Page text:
Canadian Underwriter
News

Why insurers urge caution on regulating condo deductibles


November 12, 2018   by Jason Contant


Print this page

The government of Quebec should take a “wait-and-see” approach to define what is a reasonable or unreasonable deductible for condominium insurance, the Insurance Bureau of Canada (IBC) told Canadian Underwriter last week.

The provincial finance ministry recently held a consultation prior to proposed regulations on condo insurance. Aspects of Bill 141, which changes regulations related to the financial services sector, come into force in principle on June 13, 2019, one year after assent.

Because Bill 141 proposed many changes, “we suggest that we wait and see how the market adjusts to all these changes to see where the issues are,” said Pierre Babinsky, director of communications with IBC. “Then, if there is a need, then go ahead with specific rules that would define what is unreasonable or unreasonable.”

If one condo building performs all the right preventive maintenance and puts together all the right preventive measures, they may prefer to have a higher deductible, Babinsky said. One that may not be as prepared may want to reduce the deductible in case there is an incident. “Insurers should still have the capability to assess the risk discussed with their clients in terms of what is the best package for them regarding the deductible, but also the premium.”

If the government does define a reasonable deductible, IBC suggests dividing it by the number of condo units in a building. For example, a $50,000 deductible for a building could be $500 per unit per owner if there are 100 units. “So, we consider that would be reasonable, especially if you consider with homeowners, who may have a higher deductible in some cases,” Babinsky said. “If they go ahead with that, condominiums would be the only home insurance product that would have such a definition as opposed to commercial, home, any other type of home insurance coverage. We don’t see an urgent need to define that at this point.”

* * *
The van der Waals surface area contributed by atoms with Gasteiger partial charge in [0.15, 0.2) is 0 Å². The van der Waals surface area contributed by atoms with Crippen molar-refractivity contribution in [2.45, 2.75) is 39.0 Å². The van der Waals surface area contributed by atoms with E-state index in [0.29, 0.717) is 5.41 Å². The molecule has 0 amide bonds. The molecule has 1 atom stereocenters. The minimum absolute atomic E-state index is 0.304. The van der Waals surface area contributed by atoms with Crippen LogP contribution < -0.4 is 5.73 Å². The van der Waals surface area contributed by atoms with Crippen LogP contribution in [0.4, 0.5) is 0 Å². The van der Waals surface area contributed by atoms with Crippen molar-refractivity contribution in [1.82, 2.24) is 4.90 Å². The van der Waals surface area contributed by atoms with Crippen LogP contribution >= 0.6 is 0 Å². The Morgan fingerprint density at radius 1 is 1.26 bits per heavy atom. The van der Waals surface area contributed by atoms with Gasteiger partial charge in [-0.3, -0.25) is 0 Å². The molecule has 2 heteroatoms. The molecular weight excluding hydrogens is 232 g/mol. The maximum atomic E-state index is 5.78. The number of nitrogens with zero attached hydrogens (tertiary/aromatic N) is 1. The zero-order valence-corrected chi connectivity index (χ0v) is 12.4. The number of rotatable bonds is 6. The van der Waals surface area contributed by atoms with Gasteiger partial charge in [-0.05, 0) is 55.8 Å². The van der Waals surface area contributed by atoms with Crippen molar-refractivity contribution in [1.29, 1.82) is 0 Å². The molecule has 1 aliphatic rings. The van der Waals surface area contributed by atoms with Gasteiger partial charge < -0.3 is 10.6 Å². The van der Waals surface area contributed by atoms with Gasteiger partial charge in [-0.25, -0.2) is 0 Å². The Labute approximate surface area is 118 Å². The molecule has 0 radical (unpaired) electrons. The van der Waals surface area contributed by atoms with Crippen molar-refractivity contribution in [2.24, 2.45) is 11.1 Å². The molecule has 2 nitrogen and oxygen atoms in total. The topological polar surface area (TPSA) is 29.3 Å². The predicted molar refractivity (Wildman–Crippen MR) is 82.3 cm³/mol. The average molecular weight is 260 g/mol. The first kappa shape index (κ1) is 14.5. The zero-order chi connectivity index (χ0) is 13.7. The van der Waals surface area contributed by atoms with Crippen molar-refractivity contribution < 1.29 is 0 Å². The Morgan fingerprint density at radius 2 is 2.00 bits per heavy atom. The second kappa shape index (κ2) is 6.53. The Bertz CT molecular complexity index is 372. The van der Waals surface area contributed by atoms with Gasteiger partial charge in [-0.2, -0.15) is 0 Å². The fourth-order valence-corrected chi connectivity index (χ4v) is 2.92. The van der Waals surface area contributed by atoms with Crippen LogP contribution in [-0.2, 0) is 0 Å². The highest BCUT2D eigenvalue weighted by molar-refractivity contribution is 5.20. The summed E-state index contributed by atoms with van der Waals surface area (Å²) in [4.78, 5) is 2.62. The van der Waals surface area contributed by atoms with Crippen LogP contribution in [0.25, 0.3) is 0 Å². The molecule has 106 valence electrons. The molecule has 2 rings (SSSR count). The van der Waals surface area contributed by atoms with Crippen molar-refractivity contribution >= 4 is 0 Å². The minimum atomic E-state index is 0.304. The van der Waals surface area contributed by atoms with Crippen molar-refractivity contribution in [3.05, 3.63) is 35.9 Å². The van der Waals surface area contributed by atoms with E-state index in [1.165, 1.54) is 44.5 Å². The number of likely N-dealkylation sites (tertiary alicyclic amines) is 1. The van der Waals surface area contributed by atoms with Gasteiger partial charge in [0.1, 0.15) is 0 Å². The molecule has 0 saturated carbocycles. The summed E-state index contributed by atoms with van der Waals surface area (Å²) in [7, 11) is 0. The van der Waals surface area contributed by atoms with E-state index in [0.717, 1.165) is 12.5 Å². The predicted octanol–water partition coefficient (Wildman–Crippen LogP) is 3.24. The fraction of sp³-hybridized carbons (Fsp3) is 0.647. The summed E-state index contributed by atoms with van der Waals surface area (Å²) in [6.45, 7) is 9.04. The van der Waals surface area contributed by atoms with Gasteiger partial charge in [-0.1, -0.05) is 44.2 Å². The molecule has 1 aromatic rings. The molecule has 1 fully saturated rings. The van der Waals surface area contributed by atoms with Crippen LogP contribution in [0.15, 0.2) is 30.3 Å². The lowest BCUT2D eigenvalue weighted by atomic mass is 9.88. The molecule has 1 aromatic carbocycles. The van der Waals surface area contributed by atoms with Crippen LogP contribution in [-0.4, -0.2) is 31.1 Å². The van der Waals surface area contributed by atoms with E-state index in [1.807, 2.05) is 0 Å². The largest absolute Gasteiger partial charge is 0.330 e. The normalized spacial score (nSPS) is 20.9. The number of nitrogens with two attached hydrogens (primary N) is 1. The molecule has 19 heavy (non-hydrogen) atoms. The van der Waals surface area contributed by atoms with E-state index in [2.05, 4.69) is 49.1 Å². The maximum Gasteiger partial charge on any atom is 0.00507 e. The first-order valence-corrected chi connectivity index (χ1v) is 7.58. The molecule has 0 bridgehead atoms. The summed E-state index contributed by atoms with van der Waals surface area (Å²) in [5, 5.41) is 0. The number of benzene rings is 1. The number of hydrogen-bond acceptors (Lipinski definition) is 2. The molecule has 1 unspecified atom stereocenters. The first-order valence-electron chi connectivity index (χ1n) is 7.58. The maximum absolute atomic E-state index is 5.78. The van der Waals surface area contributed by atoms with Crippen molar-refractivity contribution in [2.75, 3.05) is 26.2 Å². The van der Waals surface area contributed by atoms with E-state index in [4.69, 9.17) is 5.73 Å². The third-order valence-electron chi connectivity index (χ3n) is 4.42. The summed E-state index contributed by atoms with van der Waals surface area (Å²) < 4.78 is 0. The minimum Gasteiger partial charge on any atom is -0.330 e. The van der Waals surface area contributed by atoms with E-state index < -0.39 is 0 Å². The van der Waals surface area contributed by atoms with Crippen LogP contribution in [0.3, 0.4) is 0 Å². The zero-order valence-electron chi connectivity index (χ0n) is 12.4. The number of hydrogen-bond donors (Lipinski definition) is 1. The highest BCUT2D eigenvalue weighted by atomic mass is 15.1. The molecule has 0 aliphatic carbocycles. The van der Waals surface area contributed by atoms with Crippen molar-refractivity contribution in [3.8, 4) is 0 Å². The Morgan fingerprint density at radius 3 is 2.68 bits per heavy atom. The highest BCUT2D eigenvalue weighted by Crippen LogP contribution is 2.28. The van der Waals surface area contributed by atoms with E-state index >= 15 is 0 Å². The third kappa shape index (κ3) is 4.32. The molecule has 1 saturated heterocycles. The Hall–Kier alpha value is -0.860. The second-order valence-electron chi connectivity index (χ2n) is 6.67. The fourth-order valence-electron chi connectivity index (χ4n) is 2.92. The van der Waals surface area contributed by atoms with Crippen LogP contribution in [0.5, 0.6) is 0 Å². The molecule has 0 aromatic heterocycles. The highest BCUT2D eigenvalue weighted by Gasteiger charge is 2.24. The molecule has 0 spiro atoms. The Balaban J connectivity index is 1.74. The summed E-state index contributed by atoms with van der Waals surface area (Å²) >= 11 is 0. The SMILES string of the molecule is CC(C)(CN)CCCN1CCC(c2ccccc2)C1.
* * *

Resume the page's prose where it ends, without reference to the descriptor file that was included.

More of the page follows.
Other positions taken by IBC:

  • The industry standard of $1 million in liability insurance is sufficient. “If we go to $2 million, you may find yourself to be overinsured, so you’re paying for coverage you may not need.”
  • Anything that is currently covered through an endorsement should remain covered through an endorsement. “We should not take something that right now is covered through an endorsement and include it in the usual risks,” Babinsky said. For example, perils like fire, theft, explosion and lightning should be covered, but anything that is covered through separate endorsement like sewer back-up and surface water should remain insurable through an endorsement. In some cases, a particular building may not have access to special coverage due to the high risk.
  • If condo corporations have a claim where need to use a self-insurance fund (to cover minor damages below the deductible), they should have six months to collect the fund. If they have a claim where they have to use the fund, they should have another six months to rebuild the fund.
  • For the yet-to-be reviewed more general condo legislation, condo corporations should commission a reserve fund study to see what is needed in short-, medium- and long-term maintenance to keep the building in a good state of repair. “What we’re seeing now is most reserve funds don’t have enough funds to do proper preventive maintenance and that’s where, we feel, a lot of the claims come from because of these damages.”

“We’re happy with most of these changes,” Babinsky said. “We feel that it better defines the responsibilities of each stakeholder, including [condo corporations], insurers, etc. Also, this is in addition to all the initiatives the industry has undertaken in Quebec to simplify the claims settlement process. With the new legislation, in addition to what the industry has done to simplify that process, we feel we’re on the right track.”